TRACERT.EXE

  • File Path: C:\windows\system32\TRACERT.EXE
  • Description: TCP/IP Traceroute Command

Hashes

Type Hash
MD5 2F2FFD789E57A77E0869E5E321602D13
SHA1 37590B5426D950D8834179EEA55C694DD66D1FA4
SHA256 4E8114C4ECB6AFFEDBF56FAD3F5A11101CFEA6A05C6BF00CDE4BE45DB682A2BD
SHA384 0E75FC6DD93642D31D3016D18B5B265795012E4B817A76FF21BE60394E64A63C3C6E340F1BCCEEA93B655A33CE8531BD
SHA512 828A9520DCBB8BC5C3A27361F1CFDD2D6F961F07884DE5BF90D91A8A3BE8A0635947C6722EE44C67FE15F4806F22F6D27B5A067A66838306145A03950CED9315
SSDEEP 384:fkpX9jPMV5J9VKVy8hyFp1txWHZcJjy2HWcaW:fqyHVKUcyFTaHZEjyC

Signature

  • Status: The file C:\windows\system32\TRACERT.EXE is not digitally signed. You cannot run this script on the current system. For more information about running scripts and setting execution policy, see about_Execution_Policies at http://go.microsoft.com/fwlink/?LinkID=135170
  • Serial: ``
  • Thumbprint: ``
  • Issuer:
  • Subject:

File Metadata

  • Original Filename: tracert.exe.mui
  • Product Name: Microsoft Windows Operating System
  • Company Name: Microsoft Corporation
  • File Version: 6.3.9600.16384 (winblue_rtm.130821-1623)
  • Product Version: 6.3.9600.16384
  • Language: English (United States)
  • Legal Copyright: Microsoft Corporation. All rights reserved.

Possible Misuse

The following table contains possible examples of TRACERT.EXE being misused. While TRACERT.EXE is not inherently malicious, its legitimate functionality can be abused for malicious purposes.

Source Source File Example License
sigma win_multiple_suspicious_cli.yml - tracert.exe DRL 1.0

Additional Info*

*The information below is copied from MicrosoftDocs, which is maintained by Microsoft. Available under CC BY 4.0 license.


tracert

Applies to: Windows Server (Semi-Annual Channel), Windows Server 2019, Windows Server 2016, Windows Server 2012 R2, Windows Server 2012

This diagnostic tool determines the path taken to a destination by sending Internet Control Message Protocol (ICMP) echo Request or ICMPv6 messages to the destination with incrementally increasing time to live (TTL) field values. Each router along the path is required to decrement the TTL in an IP packet by at least 1 before forwarding it. Effectively, the TTL is a maximum link counter. When the TTL on a packet reaches 0, the router is expected to return an ICMP time Exceeded message to the source computer.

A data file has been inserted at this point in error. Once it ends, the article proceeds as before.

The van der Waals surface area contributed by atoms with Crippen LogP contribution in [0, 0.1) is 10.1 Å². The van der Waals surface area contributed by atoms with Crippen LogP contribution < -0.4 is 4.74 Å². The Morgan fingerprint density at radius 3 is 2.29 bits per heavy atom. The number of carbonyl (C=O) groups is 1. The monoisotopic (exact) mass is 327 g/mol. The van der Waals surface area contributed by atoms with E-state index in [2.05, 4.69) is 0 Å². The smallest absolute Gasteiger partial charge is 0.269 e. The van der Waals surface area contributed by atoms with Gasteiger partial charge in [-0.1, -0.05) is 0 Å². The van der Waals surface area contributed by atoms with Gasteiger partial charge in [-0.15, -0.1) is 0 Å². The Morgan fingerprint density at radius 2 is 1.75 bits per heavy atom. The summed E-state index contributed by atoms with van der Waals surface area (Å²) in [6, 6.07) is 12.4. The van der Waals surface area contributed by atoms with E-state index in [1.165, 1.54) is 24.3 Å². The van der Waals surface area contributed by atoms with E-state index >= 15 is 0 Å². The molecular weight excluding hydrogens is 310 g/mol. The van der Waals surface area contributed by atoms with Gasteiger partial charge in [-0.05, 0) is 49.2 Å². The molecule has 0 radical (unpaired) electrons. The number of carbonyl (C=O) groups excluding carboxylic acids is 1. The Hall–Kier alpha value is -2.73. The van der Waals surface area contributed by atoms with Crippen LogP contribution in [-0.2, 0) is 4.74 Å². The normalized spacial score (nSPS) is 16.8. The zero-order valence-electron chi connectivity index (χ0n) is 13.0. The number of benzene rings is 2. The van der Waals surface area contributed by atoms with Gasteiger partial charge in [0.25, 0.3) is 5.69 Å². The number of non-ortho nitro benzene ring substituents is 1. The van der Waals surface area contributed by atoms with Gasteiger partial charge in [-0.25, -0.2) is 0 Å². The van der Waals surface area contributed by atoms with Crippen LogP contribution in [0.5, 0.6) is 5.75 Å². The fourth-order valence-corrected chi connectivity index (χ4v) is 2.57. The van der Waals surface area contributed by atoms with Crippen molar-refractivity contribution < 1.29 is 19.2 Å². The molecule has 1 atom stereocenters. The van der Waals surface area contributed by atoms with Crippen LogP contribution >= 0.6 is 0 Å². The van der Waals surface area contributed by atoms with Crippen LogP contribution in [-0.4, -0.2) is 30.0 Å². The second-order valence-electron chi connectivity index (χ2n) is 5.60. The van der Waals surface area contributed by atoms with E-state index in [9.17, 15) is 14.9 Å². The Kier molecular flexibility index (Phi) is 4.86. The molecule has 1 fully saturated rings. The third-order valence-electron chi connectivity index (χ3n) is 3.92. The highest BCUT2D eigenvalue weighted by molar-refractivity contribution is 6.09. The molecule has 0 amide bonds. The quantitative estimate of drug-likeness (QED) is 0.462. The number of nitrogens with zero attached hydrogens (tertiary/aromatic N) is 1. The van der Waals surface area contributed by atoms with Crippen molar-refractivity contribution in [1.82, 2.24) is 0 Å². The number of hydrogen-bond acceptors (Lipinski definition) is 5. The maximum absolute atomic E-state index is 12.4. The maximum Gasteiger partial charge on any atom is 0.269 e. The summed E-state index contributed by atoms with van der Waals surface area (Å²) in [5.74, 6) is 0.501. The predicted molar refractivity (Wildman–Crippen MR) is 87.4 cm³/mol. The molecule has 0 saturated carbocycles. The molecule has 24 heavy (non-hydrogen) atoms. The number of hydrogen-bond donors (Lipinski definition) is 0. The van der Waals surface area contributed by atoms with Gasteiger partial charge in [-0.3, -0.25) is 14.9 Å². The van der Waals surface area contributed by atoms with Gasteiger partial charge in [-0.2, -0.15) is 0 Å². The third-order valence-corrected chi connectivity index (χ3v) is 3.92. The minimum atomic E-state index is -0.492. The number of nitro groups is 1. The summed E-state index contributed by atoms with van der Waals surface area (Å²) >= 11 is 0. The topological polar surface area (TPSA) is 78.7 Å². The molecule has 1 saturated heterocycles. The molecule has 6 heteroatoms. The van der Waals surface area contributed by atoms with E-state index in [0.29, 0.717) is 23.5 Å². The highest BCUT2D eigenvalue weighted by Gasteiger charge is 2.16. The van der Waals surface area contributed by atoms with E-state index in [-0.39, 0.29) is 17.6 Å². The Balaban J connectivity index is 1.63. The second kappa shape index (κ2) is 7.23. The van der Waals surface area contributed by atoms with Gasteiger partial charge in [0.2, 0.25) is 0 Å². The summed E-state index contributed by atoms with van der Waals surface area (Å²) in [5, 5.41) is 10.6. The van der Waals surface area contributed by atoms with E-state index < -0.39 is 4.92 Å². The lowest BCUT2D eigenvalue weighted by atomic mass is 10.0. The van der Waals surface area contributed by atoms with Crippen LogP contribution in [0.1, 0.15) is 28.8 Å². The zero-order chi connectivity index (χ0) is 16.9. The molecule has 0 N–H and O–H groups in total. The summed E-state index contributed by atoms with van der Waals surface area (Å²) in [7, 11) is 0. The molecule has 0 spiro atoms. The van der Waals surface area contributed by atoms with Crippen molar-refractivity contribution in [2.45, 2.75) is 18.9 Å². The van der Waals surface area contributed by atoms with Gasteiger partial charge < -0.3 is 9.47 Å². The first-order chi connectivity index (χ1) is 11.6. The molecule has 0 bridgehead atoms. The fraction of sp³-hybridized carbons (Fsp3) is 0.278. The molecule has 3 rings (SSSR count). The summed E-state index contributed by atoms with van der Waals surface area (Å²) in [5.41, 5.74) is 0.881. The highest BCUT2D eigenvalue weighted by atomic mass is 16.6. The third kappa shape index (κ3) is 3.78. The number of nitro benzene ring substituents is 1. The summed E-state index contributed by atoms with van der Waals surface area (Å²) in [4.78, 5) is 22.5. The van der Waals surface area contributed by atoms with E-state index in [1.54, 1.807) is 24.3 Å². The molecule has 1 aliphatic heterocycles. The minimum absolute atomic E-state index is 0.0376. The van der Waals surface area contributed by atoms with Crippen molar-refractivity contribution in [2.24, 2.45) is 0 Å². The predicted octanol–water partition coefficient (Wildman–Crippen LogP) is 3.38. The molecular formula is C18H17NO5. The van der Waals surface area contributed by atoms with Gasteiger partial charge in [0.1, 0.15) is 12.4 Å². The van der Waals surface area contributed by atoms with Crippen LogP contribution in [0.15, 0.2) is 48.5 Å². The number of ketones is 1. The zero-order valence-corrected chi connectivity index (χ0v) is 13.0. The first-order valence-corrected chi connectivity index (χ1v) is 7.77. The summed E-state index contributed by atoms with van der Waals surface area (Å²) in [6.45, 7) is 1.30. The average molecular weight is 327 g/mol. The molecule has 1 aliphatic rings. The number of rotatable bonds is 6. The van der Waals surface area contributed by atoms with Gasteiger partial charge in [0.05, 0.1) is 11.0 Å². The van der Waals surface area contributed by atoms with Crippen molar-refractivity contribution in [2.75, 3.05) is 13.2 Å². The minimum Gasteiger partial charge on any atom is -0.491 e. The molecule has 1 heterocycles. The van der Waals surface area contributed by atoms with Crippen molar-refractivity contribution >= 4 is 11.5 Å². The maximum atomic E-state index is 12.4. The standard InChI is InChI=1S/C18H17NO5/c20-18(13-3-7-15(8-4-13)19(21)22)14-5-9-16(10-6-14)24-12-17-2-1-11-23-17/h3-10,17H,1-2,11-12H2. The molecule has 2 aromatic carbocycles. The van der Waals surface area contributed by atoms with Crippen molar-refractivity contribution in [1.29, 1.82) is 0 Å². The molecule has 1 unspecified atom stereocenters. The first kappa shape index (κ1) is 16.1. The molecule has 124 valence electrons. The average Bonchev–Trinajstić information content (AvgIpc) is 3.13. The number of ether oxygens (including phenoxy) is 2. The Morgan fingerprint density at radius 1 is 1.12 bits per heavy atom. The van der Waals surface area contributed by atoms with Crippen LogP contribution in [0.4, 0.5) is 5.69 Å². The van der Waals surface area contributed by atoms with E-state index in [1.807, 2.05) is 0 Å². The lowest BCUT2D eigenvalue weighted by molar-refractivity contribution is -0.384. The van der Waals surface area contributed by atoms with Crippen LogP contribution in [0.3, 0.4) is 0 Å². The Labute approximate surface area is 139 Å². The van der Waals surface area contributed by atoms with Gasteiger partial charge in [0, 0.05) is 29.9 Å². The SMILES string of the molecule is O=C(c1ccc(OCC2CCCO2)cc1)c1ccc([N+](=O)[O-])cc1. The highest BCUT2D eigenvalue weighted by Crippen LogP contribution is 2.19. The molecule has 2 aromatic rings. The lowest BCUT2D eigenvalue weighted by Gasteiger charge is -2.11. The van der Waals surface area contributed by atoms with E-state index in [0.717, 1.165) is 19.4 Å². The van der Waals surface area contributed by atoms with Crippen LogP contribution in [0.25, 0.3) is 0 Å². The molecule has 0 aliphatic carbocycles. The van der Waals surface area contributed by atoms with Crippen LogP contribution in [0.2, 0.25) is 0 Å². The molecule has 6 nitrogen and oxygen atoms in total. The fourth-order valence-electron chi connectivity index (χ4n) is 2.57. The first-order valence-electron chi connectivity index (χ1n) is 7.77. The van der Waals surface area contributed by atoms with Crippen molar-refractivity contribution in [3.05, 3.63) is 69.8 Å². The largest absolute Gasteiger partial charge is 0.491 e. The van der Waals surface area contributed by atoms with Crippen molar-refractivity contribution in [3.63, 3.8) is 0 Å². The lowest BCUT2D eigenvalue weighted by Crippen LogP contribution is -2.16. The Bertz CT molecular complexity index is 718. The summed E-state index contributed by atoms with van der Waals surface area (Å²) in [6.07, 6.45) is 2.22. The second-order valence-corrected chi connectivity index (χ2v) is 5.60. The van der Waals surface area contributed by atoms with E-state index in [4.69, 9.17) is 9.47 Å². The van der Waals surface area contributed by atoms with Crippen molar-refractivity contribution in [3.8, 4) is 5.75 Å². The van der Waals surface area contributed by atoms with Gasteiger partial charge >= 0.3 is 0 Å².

This command determines the path by sending the first echo Request message with a TTL of 1 and incrementing the TTL by 1 on each subsequent transmission until the target responds or the maximum number of hops is reached. The maximum number of hops is 30 by default and can be specified using the /h parameter.

The path is determined by examining the ICMP time Exceeded messages returned by intermediate routers and the echo Reply message returned by the destination. However, some routers do not return time Exceeded messages for packets with expired TTL values and are invisible to the tracert command. In this case, a row of asterisks (*) is displayed for that hop. The path displayed is the list of near/side router interfaces of the routers in the path between a source host and a destination. The near/side interface is the interface of the router that is closest to the sending host in the path.

[!IMPORTANT] This command is available only if the Internet Protocol (TCP/IP) protocol is installed as a component in the properties of a network adapter in Network Connections.

To trace a path and provide network latency and packet loss for each router and link in the path, use the pathping command command.

Syntax

tracert [/d] [/h <maximumhops>] [/j <hostlist>] [/w <timeout>] [/R] [/S <srcaddr>] [/4][/6] <targetname>

Parameters

Parameter Description
/d Stops attempts to resolve the IP addresses of intermediate routers to their names. This can speed up the return of results.
/h <maximumhops> Specifies the maximum number of hops in the path to search for the target (destination). The default is 30 hops.
/j <hostlist> Specifies that echo Request messages use the Loose Source Route option in the IP header with the set of intermediate destinations specified in <hostlist>. With loose source routing, successive intermediate destinations can be separated by one or multiple routers. The maximum number of addresses or names in the list is 9. The <hostlist> is a series of IP addresses (in dotted decimal notation) separated by spaces. Use this parameter only when tracing IPv4 addresses.
/w <timeout> Specifies the amount of time in milliseconds to wait for the ICMP time Exceeded or echo Reply message corresponding to a given echo Request message to be received. If not received within the time-out, an asterisk (*) is displayed. The default time-out is 4000 (4 seconds).
/R Specifies that the IPv6 Routing extension header be used to send an echo Request message to the local host, using the destination as an intermediate destination and testing the reverse route.
/S <srcaddr> Specifies the source address to use in the echo Request messages. Use this parameter only when tracing IPv6 addresses.
/4 Specifies that tracert.exe can use only IPv4 for this trace.
/6 Specifies that tracert.exe can use only IPv6 for this trace.
<targetname> Specifies the destination, identified either by IP address or host name.
/? Displays help at the command prompt.

Examples

To trace the path to the host named corp7.microsoft.com, type:

tracert corp7.microsoft.com

To trace the path to the host named corp7.microsoft.com and prevent the resolution of each IP address to its name, type:

tracert /d corp7.microsoft.com

To trace the path to the host named corp7.microsoft.com and use the loose source route 10.12.0.1/10.29.3.1/10.1.44.1, type:

tracert /j 10.12.0.1 10.29.3.1 10.1.44.1 corp7.microsoft.com

Additional References


MIT License. Copyright (c) 2020-2021 Strontic.